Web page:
Occupy URI forum addresses high college costs, tax disparities

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KINGSTON, R.I. – February 9, 2012 – Danielle Dirocco is furious “that money has a louder voice than I do, and I am the one with the vocal cords. I am bitter that the assurance of better opportunities that come with a college degree appear to be an empty promise. I am worried about the implication of more than $1 trillion in student loan debt.”

She also wonders what has happened to the American dream.

The graduate student in political science at the University of Rhode Island and many others raised questions about the America of today during an Occupy URI forum that attracted about 75 people to the Lippitt Hall auditorium Tuesday afternoon. Most were faculty, students and staff, but there were others from the greater community.

Dirocco, who offered the opening remarks, also said the only alternatives for many students is to take on burdensome student loans or to forgo an education altogether.

“I worry that student loan debt might be the next economic bubble to burst and if that happens, make no mistake, you and I, or my fellow students here, will be left holding the bag,” Dirocco said.

In the 2004-2005 academic year, tuition and mandatory fees at URI were $6,752 for an in-state student, while in the current academic year, tuition and fees are $11,366.

Richard McIntyre, URI economics professor and director of the Honors Program, said the issue is not about greed. He said the richest 1 percent of Americans are not more greedy than the rest of the country.

“They are not nastier than we are, and they don’t have bad bathroom habits,” he said as the audience snickered and smiled. “They pet their dogs. They love their children. The difference is that they are just really organized and have for the last 30 years pursued an agenda that basically involves redistributing everyone’s wealth and income to them.”

McIntyre said it has been an enormously effective agenda and he went on to discuss what such an agenda means for university communities. “The cost of a University education in the United States has risen by about 260 percent over the last 30 years; that is in real terms above the rate of inflation.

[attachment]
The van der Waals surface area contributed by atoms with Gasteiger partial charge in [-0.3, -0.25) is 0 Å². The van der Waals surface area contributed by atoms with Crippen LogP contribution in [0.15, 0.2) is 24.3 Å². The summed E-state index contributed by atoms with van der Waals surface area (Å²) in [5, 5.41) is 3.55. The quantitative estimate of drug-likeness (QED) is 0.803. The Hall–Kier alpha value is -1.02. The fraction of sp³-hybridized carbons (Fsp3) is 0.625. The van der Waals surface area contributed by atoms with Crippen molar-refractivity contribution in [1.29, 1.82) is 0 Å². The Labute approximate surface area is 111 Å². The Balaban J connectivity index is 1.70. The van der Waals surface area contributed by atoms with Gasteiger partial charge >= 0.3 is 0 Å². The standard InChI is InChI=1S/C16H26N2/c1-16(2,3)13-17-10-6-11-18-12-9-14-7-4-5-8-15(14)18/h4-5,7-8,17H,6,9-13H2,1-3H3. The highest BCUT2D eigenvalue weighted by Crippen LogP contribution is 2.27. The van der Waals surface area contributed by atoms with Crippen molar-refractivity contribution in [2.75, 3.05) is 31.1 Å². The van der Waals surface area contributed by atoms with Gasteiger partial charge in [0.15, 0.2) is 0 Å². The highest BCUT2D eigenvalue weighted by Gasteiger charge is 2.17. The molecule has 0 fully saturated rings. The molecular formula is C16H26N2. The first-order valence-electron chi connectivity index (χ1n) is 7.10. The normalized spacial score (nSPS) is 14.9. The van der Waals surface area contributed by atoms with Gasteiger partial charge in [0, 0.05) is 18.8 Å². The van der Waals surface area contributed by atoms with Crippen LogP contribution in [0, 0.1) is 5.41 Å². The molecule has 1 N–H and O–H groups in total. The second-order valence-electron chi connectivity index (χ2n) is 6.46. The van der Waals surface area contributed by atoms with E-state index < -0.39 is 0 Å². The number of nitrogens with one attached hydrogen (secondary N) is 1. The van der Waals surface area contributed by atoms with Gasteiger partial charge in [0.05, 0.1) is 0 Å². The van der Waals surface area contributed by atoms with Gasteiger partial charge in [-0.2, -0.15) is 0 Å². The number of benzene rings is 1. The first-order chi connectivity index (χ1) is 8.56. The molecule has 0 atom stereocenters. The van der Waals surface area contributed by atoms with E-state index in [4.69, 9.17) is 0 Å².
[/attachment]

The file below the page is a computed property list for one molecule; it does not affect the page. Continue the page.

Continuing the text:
“Tuition and fees have gone up, but our ability to pay has not. Real wages have not grown in 30 years. How could that be? We are ever so much more productive than we used to be. Productivity has gone up dramatically, but wages have not grown. If productivity goes way up and wages have not grown, what must be happening? Profits have exploded, for merchants, bankers, industrialists, owners of land. All of the benefits of rising productivity in the last 30 years have been brought to those owners of capital.”

McIntyre said Americans have tried to cope with that by working more hours, sending more family members into the workforce and borrowing money.

“So the situation is that the cost of an education has exploded, but the ability to pay for that education has not grown at all,” he said. “Why is it that we have a society in which all of the benefits of working smarter and harder go to a very small number of people and what can we do about that?”

The second big issue is the state’s contribution to the University, which has dropped dramatically, McIntyre said. In real dollar terms, the state’s contribution to the University of Rhode Island has fallen 46 percent since 2002, according to McIntyre.

“We’re told get an education, we need to become more educated, become more competitive, become more skilled,” McIntyre said. “My income has not grown, and the cost is going up and the state is decreasing its contribution. Something is rotten in Providence, something is rotten in the state, and something is rotten in Washington.”

One student took exception to the common refrain that the wealthy should be taxed more and told the audience about her immigrant grandfather, who became a millionaire. “He worked very hard, and had no college education,” she said. “He started out selling Christmas trees. Now he talks about how much he is taxed. This kind of discussion is destructive and hurtful.”

Margarida da Graca, who earned her bachelor’s degree in communication studies at URI and is now pursuing her master’s degree in college student personnel, came to this country with her family in 1988.

“One thing my parents always told me was education was first, that was it, it wasn’t working. I have always valued education, and it was never a question for me to go to college,” da Graca said.

“But it was disheartening for me in my previous job working with students in a college access program, as we went over loan forms. This education they want to attain will cost them more than they can even imagine. I came here because we understand the value of education, and we are told numerous times that without it we can’t progress, we can’t move up the ladder.”

Da Graca said the hard part is access, and students are asking how can they take out loans when they will struggle to pay them back or not be able to repay them at all.

“It’s hard for me to say yes, it’s your college education, it’s your investment in yourself. When do you stop thinking about the investment and start thinking about the debt? It is important to recognize it has to be affordable for students.”

She said it is harder and harder for disadvantaged students to gain access to college. “They can’t afford it and loans are only making it worse.”

Professor Lynne Derbyshire, chair of the Department of Communication Studies, and the moderator of the event said more actions are being planned, including the nationwide Occupy Colleges and Universities events Feb. 22 and 23. Another teach-in is being discussed but there are no details yet. Those interested can go to the group’s Facebook page, Occupy URI.